I came across a very interesting article on brain research and presenting material to students. The article, by Curtis Chandler, suggests 3 brain based strategies to help increase student learning. I liked that each strategy was clearly presented and suggestions made to implement the strategy.
The first strategy or principal has to do with timing. The author states that timing is everything. Apparently we learn best either at the beginning or the end but not well in between. He also claims that it is best to present the correct information at first rather than having students brainstorm ideas so they remember it properly.
The second strategy or principal is to make it relevant. We have to be able to verbalize both the what the concept is and why its important. In other words, students have to have a reason to learn it. We need to provide real life connections so they know why they are learning it. Math cannot be taught in a vacuum.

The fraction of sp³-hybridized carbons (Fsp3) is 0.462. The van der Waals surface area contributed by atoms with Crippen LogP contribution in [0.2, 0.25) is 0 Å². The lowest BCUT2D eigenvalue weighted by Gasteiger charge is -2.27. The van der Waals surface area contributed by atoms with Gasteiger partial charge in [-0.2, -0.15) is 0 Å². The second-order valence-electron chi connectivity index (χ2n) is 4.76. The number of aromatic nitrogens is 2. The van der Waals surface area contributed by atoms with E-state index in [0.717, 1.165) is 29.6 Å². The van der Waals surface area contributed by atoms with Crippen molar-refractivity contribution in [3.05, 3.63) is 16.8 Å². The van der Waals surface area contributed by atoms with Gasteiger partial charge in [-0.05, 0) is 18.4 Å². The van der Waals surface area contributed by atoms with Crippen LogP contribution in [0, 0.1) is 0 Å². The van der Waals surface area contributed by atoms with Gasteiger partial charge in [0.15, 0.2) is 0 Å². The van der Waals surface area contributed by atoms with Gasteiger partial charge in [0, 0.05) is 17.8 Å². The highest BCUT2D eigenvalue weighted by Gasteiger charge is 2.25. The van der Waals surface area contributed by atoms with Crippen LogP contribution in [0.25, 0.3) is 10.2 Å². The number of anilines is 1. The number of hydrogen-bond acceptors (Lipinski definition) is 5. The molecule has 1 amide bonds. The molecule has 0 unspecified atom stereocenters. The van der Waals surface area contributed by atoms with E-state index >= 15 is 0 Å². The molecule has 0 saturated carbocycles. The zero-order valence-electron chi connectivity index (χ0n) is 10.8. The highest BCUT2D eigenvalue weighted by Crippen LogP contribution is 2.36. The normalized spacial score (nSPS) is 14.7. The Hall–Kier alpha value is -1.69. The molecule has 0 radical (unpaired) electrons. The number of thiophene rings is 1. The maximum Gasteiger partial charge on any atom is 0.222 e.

The third strategy simply deals with when to teach topics. If they are interrelated, can the topics be taught at separate times. If not, can they be taught in such a way as to help students learn to differentiate between the topics. Otherwise, they can confuse the topics and have trouble doing both topics.
I have two books I've been trying to read but haven't finished them on teaching math and the brain. The first is How the Brain Learns Mathematics by David A. Sousa and the other is Learning to Love Math: Teaching Strategies That Change Student Attitudes and Get Results by Judy Willis. Honestly, I keep misplacing the books and my time tends to be more limited than I like. So I've decided or rather made a resolution to work on reading a few pages a day and synthesizing one or two main ideas until I finish both books. Yeah!
By the way, both books have some wonderful ideas and materials. Check them out.